I work as Conservation Biologist and Lecturer at A.P. Leventis Ornithological Research Institute (APLORI) – West Africa’s foremost Ornithology and biodiversity conservation training Institute. Most of my work uses birds to better understand ecological processes and how this is affected by anthropogenic activities. I also help design and implement species and habitat conservation projects focused on birds. All this work also contributes to the training and capacity building work that I am fortunate to do at APLORI. I am also a passionate advocate for public participation in biodiversity conservation in Nigeria and have mainly done this through my work with the Nigeria Bird Atlas Project – a citizen science project encouraging public participation through bird watching for biodiversity conservation in Nigeria.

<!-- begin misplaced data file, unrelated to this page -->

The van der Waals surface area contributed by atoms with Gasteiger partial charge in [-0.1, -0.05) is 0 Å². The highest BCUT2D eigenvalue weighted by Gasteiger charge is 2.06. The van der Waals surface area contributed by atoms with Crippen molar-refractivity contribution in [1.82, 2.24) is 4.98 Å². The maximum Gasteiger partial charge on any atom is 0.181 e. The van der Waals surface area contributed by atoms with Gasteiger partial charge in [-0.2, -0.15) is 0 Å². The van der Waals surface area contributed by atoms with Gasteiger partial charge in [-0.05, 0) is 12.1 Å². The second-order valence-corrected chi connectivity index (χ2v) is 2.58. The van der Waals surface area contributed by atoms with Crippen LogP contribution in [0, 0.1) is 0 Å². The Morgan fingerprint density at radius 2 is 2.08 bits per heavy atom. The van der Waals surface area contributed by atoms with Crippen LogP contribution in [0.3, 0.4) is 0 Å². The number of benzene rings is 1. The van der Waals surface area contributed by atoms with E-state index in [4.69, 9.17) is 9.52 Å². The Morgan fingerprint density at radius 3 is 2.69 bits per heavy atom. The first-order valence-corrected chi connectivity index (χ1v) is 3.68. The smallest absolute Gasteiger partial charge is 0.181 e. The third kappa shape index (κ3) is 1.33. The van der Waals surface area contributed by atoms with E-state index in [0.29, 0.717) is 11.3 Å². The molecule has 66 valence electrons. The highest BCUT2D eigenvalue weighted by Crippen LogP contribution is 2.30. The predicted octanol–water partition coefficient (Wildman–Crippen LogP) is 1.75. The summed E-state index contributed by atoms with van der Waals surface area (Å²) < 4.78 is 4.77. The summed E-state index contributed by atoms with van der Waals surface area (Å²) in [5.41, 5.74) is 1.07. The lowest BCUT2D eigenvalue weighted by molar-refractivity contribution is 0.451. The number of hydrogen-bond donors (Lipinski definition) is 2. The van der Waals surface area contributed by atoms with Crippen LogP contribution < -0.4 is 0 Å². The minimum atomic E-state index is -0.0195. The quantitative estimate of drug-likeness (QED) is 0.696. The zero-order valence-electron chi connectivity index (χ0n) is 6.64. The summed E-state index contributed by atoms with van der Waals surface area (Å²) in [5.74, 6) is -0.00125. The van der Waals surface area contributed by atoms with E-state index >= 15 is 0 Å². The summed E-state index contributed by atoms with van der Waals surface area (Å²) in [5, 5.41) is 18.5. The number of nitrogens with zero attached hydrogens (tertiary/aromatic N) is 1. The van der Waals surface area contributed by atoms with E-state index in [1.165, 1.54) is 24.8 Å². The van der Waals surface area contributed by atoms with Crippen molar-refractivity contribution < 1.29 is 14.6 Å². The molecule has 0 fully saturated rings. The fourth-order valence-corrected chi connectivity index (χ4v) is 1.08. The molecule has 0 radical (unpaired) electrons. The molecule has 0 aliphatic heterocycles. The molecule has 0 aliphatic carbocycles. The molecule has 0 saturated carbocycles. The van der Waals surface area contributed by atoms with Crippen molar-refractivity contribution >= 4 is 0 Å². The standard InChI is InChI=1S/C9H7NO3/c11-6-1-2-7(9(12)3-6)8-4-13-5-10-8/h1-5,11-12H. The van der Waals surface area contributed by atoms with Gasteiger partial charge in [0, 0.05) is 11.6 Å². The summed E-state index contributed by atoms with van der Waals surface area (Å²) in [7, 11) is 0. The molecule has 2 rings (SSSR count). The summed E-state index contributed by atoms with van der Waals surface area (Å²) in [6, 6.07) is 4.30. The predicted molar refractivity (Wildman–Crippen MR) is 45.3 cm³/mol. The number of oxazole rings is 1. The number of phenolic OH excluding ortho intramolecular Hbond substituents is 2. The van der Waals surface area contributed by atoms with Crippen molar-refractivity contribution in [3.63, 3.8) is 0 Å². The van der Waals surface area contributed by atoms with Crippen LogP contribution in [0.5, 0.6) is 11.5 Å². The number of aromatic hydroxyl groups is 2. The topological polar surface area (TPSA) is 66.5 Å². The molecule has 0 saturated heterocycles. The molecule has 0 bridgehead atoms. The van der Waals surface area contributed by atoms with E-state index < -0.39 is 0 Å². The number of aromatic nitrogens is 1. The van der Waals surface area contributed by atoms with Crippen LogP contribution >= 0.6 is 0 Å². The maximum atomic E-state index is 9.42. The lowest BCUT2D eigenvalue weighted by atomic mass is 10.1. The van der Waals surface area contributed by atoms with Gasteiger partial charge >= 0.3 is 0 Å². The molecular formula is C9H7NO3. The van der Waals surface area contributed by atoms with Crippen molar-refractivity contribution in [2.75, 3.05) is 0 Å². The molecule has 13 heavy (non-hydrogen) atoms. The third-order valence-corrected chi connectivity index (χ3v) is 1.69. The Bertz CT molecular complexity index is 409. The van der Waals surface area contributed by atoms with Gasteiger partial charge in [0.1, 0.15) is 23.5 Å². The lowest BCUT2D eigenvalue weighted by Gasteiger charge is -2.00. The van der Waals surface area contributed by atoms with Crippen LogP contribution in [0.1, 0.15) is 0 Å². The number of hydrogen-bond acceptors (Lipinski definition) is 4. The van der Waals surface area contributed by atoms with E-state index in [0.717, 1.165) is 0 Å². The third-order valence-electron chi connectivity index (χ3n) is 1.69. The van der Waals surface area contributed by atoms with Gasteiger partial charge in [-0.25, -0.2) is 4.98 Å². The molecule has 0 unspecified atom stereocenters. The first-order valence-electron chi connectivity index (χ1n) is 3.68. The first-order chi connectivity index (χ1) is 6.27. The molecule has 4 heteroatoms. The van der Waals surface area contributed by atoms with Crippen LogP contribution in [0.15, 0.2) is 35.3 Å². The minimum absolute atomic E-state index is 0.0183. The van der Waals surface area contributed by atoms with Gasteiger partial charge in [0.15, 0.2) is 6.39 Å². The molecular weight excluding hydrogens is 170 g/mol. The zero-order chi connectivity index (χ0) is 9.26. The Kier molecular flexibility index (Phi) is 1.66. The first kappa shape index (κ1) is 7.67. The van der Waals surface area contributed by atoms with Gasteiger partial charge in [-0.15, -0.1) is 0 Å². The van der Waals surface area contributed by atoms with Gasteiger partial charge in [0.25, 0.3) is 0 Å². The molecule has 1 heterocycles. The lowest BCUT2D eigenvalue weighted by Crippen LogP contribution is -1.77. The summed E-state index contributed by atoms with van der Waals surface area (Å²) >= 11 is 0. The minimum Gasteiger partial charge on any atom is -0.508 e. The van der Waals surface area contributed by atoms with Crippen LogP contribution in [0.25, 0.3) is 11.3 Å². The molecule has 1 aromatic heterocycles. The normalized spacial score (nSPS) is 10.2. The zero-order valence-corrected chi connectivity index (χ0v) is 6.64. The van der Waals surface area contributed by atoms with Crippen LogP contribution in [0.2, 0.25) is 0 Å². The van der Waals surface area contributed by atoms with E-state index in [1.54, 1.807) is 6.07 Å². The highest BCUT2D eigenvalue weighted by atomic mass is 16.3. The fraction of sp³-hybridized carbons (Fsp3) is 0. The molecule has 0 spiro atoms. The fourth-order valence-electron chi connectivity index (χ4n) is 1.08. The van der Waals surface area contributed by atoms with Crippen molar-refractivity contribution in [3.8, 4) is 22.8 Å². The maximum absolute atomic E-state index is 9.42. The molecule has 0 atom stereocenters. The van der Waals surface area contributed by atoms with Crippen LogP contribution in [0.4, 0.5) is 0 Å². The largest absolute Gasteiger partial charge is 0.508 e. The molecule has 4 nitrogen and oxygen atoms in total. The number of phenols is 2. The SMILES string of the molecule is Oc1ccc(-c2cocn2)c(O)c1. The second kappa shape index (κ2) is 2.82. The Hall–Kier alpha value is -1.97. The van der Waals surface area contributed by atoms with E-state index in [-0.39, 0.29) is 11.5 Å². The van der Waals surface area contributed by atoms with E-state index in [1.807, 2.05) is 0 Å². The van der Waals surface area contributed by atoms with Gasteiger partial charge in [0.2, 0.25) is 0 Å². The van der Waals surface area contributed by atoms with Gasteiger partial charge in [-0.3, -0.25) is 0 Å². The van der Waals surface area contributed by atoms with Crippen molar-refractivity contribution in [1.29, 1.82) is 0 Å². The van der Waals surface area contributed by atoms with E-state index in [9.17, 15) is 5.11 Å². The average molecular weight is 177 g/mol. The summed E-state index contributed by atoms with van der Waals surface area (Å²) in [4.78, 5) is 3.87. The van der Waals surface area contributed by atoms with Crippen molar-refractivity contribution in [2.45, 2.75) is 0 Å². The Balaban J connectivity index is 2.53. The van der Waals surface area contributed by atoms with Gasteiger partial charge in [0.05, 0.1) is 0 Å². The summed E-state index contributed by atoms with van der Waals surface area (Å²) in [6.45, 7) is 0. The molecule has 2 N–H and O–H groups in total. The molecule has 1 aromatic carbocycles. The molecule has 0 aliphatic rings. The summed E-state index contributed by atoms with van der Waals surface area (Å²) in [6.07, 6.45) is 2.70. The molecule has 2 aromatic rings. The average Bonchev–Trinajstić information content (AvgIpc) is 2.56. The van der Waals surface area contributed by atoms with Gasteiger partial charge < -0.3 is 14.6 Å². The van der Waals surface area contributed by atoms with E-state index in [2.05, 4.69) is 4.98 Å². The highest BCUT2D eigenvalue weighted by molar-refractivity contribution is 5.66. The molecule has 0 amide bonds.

As part of my work studying the factors that influence the density and distribution of birds in Nigeria, I found that land use change mainly involving the conversion of natural woodlands to farmlands and the removal of trees continue to impact birds. This impact has been varied: open habitat and farmland species including some of the Afro-Palearctic species that have been a focus of some of my work appeared to benefit from some of these changes. In other work, I have also observed that most Afrotropical resident species, and particularly forest dependent species, are adversely affected by this change. As part of my work in the forests in Nigeria, I observed that not only were the forest species being adversely affected, other environmental challenges such as land slides which are thought have be linked to the increasing deforestation rates appear to have increased in frequency in those areas.